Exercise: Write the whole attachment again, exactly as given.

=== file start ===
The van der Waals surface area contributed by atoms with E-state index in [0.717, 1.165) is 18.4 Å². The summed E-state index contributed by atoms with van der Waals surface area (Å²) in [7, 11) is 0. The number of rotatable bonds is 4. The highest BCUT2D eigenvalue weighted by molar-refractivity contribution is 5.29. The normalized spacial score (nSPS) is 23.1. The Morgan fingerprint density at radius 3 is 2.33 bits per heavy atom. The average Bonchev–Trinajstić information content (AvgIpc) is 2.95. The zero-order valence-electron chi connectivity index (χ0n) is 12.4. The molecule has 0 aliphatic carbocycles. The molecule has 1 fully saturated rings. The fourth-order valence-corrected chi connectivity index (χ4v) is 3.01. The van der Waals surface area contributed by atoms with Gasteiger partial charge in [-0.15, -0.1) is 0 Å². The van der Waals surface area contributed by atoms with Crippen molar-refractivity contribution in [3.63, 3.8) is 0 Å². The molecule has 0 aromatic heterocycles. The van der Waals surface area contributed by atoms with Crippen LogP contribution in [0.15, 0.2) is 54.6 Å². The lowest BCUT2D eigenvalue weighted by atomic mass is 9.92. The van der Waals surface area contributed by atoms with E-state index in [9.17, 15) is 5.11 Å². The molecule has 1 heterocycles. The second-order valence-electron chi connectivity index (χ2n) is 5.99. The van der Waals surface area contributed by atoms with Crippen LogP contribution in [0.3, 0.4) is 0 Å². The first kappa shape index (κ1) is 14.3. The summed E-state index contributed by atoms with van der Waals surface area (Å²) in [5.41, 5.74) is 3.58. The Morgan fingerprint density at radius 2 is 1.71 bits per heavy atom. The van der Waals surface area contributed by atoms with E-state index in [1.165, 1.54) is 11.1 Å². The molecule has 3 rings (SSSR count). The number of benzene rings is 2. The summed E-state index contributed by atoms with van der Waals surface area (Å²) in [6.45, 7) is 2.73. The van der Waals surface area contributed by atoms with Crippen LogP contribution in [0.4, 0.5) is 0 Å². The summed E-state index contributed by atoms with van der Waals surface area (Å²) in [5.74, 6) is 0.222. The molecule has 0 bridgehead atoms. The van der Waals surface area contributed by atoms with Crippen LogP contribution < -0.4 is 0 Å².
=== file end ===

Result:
The van der Waals surface area contributed by atoms with E-state index in [0.717, 1.165) is 18.4 Å². The summed E-state index contributed by atoms with van der Waals surface area (Å²) in [7, 11) is 0. The number of rotatable bonds is 4. The highest BCUT2D eigenvalue weighted by molar-refractivity contribution is 5.29. The normalized spacial score (nSPS) is 23.1. The Morgan fingerprint density at radius 3 is 2.33 bits per heavy atom. The average Bonchev–Trinajstić information content (AvgIpc) is 2.95. The zero-order valence-electron chi connectivity index (χ0n) is 12.4. The molecule has 0 aliphatic carbocycles. The molecule has 1 fully saturated rings. The fourth-order valence-corrected chi connectivity index (χ4v) is 3.01. The van der Waals surface area contributed by atoms with Gasteiger partial charge in [-0.15, -0.1) is 0 Å². The van der Waals surface area contributed by atoms with Crippen molar-refractivity contribution in [3.63, 3.8) is 0 Å². The molecule has 0 aromatic heterocycles. The van der Waals surface area contributed by atoms with Crippen LogP contribution in [0.15, 0.2) is 54.6 Å². The lowest BCUT2D eigenvalue weighted by atomic mass is 9.92. The van der Waals surface area contributed by atoms with E-state index in [9.17, 15) is 5.11 Å². The molecule has 1 heterocycles. The second-order valence-electron chi connectivity index (χ2n) is 5.99. The van der Waals surface area contributed by atoms with Crippen LogP contribution in [0.3, 0.4) is 0 Å². The first kappa shape index (κ1) is 14.3. The summed E-state index contributed by atoms with van der Waals surface area (Å²) in [5.41, 5.74) is 3.58. The Morgan fingerprint density at radius 2 is 1.71 bits per heavy atom. The van der Waals surface area contributed by atoms with E-state index in [1.165, 1.54) is 11.1 Å². The molecule has 3 rings (SSSR count). The number of benzene rings is 2. The summed E-state index contributed by atoms with van der Waals surface area (Å²) in [6.45, 7) is 2.73. The van der Waals surface area contributed by atoms with Crippen LogP contribution in [0.4, 0.5) is 0 Å². The summed E-state index contributed by atoms with van der Waals surface area (Å²) in [5.74, 6) is 0.222. The molecule has 0 bridgehead atoms. The van der Waals surface area contributed by atoms with Crippen LogP contribution < -0.4 is 0 Å².